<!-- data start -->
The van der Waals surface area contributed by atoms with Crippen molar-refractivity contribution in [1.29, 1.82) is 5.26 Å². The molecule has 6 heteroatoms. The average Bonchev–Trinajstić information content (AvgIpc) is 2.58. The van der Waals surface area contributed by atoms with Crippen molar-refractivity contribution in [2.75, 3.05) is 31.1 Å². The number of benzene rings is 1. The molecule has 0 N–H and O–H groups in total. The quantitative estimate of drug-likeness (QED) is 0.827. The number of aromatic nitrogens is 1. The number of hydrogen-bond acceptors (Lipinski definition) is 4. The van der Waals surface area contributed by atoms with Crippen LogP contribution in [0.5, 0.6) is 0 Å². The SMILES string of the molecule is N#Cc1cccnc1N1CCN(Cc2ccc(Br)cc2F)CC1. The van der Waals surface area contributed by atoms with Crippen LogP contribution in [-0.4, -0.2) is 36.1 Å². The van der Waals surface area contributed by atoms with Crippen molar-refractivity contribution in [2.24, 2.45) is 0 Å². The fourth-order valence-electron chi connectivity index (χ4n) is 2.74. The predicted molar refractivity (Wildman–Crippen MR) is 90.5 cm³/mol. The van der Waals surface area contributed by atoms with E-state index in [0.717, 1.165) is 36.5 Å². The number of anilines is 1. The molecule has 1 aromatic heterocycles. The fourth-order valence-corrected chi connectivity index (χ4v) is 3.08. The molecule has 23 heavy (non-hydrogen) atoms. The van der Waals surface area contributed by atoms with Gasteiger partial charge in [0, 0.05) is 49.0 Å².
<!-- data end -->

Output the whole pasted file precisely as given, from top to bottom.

The van der Waals surface area contributed by atoms with Crippen molar-refractivity contribution in [1.29, 1.82) is 5.26 Å². The molecule has 6 heteroatoms. The average Bonchev–Trinajstić information content (AvgIpc) is 2.58. The van der Waals surface area contributed by atoms with Crippen molar-refractivity contribution in [2.75, 3.05) is 31.1 Å². The number of benzene rings is 1. The molecule has 0 N–H and O–H groups in total. The quantitative estimate of drug-likeness (QED) is 0.827. The number of aromatic nitrogens is 1. The number of hydrogen-bond acceptors (Lipinski definition) is 4. The van der Waals surface area contributed by atoms with Crippen LogP contribution in [0.5, 0.6) is 0 Å². The SMILES string of the molecule is N#Cc1cccnc1N1CCN(Cc2ccc(Br)cc2F)CC1. The van der Waals surface area contributed by atoms with Crippen LogP contribution in [-0.4, -0.2) is 36.1 Å². The van der Waals surface area contributed by atoms with Crippen molar-refractivity contribution in [2.24, 2.45) is 0 Å². The fourth-order valence-electron chi connectivity index (χ4n) is 2.74. The predicted molar refractivity (Wildman–Crippen MR) is 90.5 cm³/mol. The van der Waals surface area contributed by atoms with E-state index in [0.717, 1.165) is 36.5 Å². The number of anilines is 1. The molecule has 1 aromatic heterocycles. The fourth-order valence-corrected chi connectivity index (χ4v) is 3.08. The molecule has 23 heavy (non-hydrogen) atoms. The van der Waals surface area contributed by atoms with Gasteiger partial charge in [0, 0.05) is 49.0 Å².